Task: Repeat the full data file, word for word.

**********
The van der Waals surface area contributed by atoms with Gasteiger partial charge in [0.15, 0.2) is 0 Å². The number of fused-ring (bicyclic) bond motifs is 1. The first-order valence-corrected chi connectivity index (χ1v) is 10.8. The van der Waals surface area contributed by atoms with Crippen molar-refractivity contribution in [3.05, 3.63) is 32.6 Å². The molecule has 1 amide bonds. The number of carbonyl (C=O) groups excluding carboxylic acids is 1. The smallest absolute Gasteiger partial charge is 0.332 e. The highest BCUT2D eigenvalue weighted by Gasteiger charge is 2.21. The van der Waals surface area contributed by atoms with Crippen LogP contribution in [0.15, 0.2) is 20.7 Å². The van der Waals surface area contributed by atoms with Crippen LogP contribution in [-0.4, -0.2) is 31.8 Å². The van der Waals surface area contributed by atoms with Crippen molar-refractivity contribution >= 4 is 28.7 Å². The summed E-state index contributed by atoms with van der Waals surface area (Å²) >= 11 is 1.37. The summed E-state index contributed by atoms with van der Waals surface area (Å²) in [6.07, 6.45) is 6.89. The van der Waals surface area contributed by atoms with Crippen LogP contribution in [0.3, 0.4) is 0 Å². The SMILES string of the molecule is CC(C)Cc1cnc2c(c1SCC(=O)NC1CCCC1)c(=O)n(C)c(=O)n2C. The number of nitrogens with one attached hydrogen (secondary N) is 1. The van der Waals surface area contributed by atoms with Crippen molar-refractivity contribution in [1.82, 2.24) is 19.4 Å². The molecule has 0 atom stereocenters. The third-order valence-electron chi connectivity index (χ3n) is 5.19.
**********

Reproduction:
The van der Waals surface area contributed by atoms with Gasteiger partial charge in [0.15, 0.2) is 0 Å². The number of fused-ring (bicyclic) bond motifs is 1. The first-order valence-corrected chi connectivity index (χ1v) is 10.8. The van der Waals surface area contributed by atoms with Crippen molar-refractivity contribution in [3.05, 3.63) is 32.6 Å². The molecule has 1 amide bonds. The number of carbonyl (C=O) groups excluding carboxylic acids is 1. The smallest absolute Gasteiger partial charge is 0.332 e. The highest BCUT2D eigenvalue weighted by Gasteiger charge is 2.21. The van der Waals surface area contributed by atoms with Crippen LogP contribution in [0.15, 0.2) is 20.7 Å². The van der Waals surface area contributed by atoms with Crippen LogP contribution in [-0.4, -0.2) is 31.8 Å². The van der Waals surface area contributed by atoms with Crippen molar-refractivity contribution >= 4 is 28.7 Å². The summed E-state index contributed by atoms with van der Waals surface area (Å²) >= 11 is 1.37. The summed E-state index contributed by atoms with van der Waals surface area (Å²) in [6.07, 6.45) is 6.89. The van der Waals surface area contributed by atoms with Crippen LogP contribution in [0.3, 0.4) is 0 Å². The SMILES string of the molecule is CC(C)Cc1cnc2c(c1SCC(=O)NC1CCCC1)c(=O)n(C)c(=O)n2C. The number of nitrogens with one attached hydrogen (secondary N) is 1. The van der Waals surface area contributed by atoms with Crippen molar-refractivity contribution in [1.82, 2.24) is 19.4 Å². The molecule has 0 atom stereocenters. The third-order valence-electron chi connectivity index (χ3n) is 5.19.